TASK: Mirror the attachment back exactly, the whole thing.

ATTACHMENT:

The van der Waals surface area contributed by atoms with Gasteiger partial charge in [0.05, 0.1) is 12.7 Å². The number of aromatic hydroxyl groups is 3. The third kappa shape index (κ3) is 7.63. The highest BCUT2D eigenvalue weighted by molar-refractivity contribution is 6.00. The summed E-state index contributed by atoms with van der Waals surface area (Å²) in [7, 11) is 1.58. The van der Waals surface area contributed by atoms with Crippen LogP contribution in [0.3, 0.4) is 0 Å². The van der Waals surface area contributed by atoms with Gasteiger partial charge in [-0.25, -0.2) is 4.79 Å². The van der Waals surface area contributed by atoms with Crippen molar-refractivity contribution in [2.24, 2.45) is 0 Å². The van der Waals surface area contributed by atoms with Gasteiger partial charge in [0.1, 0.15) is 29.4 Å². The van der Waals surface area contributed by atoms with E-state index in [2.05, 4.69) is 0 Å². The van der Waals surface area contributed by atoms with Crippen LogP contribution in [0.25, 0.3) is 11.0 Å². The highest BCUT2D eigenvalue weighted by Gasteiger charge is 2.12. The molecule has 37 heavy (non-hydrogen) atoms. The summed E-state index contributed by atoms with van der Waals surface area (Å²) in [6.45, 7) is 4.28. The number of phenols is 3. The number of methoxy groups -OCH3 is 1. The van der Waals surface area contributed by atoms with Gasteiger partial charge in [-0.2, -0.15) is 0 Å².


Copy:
The van der Waals surface area contributed by atoms with Gasteiger partial charge in [0.05, 0.1) is 12.7 Å². The number of aromatic hydroxyl groups is 3. The third kappa shape index (κ3) is 7.63. The highest BCUT2D eigenvalue weighted by molar-refractivity contribution is 6.00. The summed E-state index contributed by atoms with van der Waals surface area (Å²) in [7, 11) is 1.58. The van der Waals surface area contributed by atoms with Crippen LogP contribution in [0.3, 0.4) is 0 Å². The van der Waals surface area contributed by atoms with Gasteiger partial charge in [-0.25, -0.2) is 4.79 Å². The van der Waals surface area contributed by atoms with Crippen molar-refractivity contribution in [2.24, 2.45) is 0 Å². The van der Waals surface area contributed by atoms with Gasteiger partial charge in [0.1, 0.15) is 29.4 Å². The van der Waals surface area contributed by atoms with E-state index in [2.05, 4.69) is 0 Å². The van der Waals surface area contributed by atoms with Crippen LogP contribution in [0.25, 0.3) is 11.0 Å². The highest BCUT2D eigenvalue weighted by Gasteiger charge is 2.12. The molecule has 37 heavy (non-hydrogen) atoms. The summed E-state index contributed by atoms with van der Waals surface area (Å²) in [6.45, 7) is 4.28. The number of phenols is 3. The number of methoxy groups -OCH3 is 1. The van der Waals surface area contributed by atoms with Gasteiger partial charge in [-0.2, -0.15) is 0 Å².